Couples, Monty highlight Hall of Fame inductees

Fred Couples and Colin Montgomerie headlined the 2013 World Golf Hall of Fame class that was inducted on Monday evening.

Ken Venturi, Ken Schofield and Willie Park, Jr. were also inducted in this year's class. Venturi and Schofield were inducted via the Lifetime Achievement Category. Park was elected via the Veterans Committee.

Last year, Sandy Lyle became the first living Scot to be inducted into the Hall of Fame. He was joined by two others this year, Montgomerie and Schofield.

Couples was a 15-time winner on the PGA Tour, including the 1992 Masters. After playing on nine national teams (five Ryder Cups, four Presidents Cups), Couples will captain his third straight American Presidents Cup team this fall.

The previous two U.S. Presidents Cup squads were victorious. He was also an assistant captain to Davis Love III at the 2012 Ryder Cup.

Couples also won two Players Championship titles, was the PGA Tour Player of the Year twice and was the first American to reach the No. 1 spot in the world golf rankings.

"At the age of 14, I was lucky enough to go to a clinic at a course in Seattle that an unbelievable PGA Tour player was playing at, or doing a clinic, and I got up front and I was staring at him, and after a couple hours when I went back, I wasn't really the person who said that's what I want to do, I'm going to be a PGA Tour player, but I knew I wanted to really, really get involved in golf," Couples said at the induction. "And the gentleman's name was Lee Trevino, who has been a mentor and someone I love."

Montgomerie stands fourth on the European Tour all-time wins list with 31 victories. Those titles, the most by a Brit, helped him claim a record eight European Tour Order of Merit crowns.

Monty played on eight straight European Ryder Cup teams, and he captained the 2010 European team to a 1-point win at Celtic Manor. His posted a 20-9-7 Ryder Cup record, including 6-0-2 in singles matches.

The lone knock on Montgomerie's stellar record was the fact that he never won an event on American soil.

"This is the highest honor within the game, and I thank the committee for selecting me along with fellow inductees in 2013, Freddie Couples, Willie Park, Jr., Ken Schofield, and Ken Venturi, who we all wish a speedy recovery," Montgomery stated. "Thank you all for coming here this evening to celebrate what I think is the greatest game of them all, and I'm sure you all agree, a game that I started playing at the grand old age of five in Troon, Scotland. Mind you, in Troon, Scotland, that's about all you do."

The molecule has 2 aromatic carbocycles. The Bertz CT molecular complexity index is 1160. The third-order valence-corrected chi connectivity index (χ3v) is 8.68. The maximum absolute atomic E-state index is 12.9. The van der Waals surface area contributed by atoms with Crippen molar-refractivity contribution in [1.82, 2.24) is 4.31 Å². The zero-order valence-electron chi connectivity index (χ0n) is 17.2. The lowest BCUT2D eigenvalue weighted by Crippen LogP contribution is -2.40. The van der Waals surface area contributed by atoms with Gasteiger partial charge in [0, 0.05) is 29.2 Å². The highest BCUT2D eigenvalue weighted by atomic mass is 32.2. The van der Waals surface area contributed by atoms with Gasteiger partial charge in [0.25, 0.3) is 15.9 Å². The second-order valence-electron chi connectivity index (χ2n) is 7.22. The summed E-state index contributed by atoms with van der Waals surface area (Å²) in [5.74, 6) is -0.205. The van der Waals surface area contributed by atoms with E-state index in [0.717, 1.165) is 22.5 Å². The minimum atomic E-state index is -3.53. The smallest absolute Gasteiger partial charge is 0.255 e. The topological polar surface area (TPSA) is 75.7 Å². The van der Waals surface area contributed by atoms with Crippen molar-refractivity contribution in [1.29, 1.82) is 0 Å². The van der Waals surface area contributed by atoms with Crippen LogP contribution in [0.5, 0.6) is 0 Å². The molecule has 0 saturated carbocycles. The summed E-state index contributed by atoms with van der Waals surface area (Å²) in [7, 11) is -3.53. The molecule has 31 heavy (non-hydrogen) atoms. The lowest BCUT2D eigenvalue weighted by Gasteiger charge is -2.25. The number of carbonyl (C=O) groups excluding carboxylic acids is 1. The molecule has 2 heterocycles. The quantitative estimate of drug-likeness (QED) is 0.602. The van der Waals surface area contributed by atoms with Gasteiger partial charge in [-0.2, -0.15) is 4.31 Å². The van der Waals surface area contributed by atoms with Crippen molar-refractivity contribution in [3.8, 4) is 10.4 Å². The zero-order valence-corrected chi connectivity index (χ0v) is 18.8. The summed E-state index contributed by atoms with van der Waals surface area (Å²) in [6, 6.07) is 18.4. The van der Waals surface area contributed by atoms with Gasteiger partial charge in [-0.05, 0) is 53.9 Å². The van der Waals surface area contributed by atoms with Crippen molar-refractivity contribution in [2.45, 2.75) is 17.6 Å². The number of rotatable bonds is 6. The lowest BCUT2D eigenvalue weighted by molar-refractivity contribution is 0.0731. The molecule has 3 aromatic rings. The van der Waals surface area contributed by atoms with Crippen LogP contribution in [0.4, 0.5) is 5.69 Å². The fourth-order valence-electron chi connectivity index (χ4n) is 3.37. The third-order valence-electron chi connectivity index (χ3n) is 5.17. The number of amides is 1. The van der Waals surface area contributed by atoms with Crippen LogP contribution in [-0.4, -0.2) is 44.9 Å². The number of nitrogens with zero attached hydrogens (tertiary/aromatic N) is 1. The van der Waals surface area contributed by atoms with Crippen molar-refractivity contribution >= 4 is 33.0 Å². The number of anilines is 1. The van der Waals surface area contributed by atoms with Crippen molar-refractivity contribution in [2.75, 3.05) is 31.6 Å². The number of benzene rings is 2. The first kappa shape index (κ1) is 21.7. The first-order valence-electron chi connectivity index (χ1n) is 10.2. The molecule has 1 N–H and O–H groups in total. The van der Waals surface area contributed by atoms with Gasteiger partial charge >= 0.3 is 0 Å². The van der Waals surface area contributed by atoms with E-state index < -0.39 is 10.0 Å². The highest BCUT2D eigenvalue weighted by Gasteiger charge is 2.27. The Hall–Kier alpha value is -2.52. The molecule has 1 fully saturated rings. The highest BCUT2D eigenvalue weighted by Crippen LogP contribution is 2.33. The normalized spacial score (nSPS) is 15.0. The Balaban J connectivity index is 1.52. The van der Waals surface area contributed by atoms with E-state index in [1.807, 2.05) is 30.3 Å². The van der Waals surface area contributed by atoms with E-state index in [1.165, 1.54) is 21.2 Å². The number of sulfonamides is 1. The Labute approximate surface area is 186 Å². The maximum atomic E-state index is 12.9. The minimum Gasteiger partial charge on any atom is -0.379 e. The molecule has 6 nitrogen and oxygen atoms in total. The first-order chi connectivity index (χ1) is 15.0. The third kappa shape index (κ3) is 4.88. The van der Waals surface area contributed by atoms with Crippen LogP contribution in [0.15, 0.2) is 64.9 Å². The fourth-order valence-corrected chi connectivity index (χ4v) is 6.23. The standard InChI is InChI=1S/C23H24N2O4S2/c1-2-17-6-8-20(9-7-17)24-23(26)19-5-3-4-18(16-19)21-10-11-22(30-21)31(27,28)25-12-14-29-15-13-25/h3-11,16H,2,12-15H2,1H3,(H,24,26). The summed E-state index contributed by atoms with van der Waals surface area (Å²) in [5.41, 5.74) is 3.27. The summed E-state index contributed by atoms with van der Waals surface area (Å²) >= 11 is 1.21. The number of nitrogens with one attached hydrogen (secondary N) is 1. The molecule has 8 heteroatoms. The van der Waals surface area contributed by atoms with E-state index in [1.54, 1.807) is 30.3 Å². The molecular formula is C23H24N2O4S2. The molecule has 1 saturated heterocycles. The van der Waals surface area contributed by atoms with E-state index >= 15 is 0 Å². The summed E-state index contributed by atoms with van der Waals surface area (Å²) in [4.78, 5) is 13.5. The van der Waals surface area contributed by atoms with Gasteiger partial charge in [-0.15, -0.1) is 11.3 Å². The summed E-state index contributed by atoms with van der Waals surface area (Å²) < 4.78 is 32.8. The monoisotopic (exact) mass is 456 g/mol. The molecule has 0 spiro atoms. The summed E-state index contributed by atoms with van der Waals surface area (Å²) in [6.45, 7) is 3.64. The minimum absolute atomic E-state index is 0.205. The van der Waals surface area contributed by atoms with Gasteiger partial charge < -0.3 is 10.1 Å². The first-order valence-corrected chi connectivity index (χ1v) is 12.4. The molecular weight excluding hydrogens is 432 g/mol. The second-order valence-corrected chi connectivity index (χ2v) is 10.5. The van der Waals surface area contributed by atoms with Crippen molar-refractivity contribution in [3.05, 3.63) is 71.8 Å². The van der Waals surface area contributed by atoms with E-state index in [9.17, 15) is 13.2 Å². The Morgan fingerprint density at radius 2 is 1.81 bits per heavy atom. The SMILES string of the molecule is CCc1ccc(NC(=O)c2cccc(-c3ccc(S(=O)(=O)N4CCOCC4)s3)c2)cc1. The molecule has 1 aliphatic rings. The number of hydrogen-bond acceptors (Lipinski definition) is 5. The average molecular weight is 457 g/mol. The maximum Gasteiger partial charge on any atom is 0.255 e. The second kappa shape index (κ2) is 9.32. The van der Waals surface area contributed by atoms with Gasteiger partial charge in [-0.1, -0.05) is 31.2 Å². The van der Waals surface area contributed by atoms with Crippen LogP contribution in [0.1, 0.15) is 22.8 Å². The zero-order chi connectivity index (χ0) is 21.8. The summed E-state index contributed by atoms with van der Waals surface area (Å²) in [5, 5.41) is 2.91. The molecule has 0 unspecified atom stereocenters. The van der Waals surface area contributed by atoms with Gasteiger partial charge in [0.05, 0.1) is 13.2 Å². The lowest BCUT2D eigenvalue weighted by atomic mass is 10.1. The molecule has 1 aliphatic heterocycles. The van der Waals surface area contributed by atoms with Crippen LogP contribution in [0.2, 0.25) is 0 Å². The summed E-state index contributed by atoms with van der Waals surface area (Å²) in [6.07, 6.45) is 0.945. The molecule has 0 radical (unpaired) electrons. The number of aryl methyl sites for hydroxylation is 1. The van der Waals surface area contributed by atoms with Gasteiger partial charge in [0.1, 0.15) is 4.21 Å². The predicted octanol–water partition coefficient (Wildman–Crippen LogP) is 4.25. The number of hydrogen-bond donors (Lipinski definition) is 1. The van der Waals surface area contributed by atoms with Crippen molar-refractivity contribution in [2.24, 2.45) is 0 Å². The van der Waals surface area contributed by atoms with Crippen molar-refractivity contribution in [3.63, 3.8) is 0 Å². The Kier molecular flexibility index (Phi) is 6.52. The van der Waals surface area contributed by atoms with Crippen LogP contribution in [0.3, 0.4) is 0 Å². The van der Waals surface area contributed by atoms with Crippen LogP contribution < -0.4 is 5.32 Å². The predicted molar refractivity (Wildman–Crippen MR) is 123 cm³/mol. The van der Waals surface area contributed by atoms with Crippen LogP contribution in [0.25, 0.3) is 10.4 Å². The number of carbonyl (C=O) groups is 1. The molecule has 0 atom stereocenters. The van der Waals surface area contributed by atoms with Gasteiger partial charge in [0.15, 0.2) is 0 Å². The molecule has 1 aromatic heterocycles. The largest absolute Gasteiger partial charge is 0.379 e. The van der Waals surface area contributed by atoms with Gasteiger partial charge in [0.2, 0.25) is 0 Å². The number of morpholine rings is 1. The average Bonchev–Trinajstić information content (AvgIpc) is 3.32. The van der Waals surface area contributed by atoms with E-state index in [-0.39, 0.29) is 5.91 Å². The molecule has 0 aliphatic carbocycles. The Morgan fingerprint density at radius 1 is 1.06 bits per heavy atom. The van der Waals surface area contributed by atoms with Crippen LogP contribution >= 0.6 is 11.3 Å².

Venturi, the 1964 U.S. Open champion, collected 14 PGA Tour titles before shifting to the broadcast booth. That move was made more because of injury than anything else.

Venturi battled Carpal Tunnel Syndrome, which affected his ability to compete at the highest level. He spent 35 years as a broadcaster with CBS Sports, where he worked alongside fellow World Golf Hall of Fame inductee Frank Chirkinian.

Schofield was the European Tour's executive director from 1975-2004, and helped the tour expand from 17 events, which were mostly played in Western Europe, to 45 events in his penultimate year as the tour's leader. Those 45 tournaments were spread over four continents.

"This is a proud and humbling evening for me. This is the proudest moment of my professional career," Schofield said at the induction ceremony.

Park was a two-time British Open champion, and joins his father Willie Park, Sr. in the World Golf Hall of Fame. Along with being a champion golfer, the younger Park designed over 150 courses worldwide.

Among the more well-known courses on that list are Maidstone Club, which is just outside New York City; the North Course at Olympia Fields, near Chicago; and the famed Old Course at Sunningdale outside of London.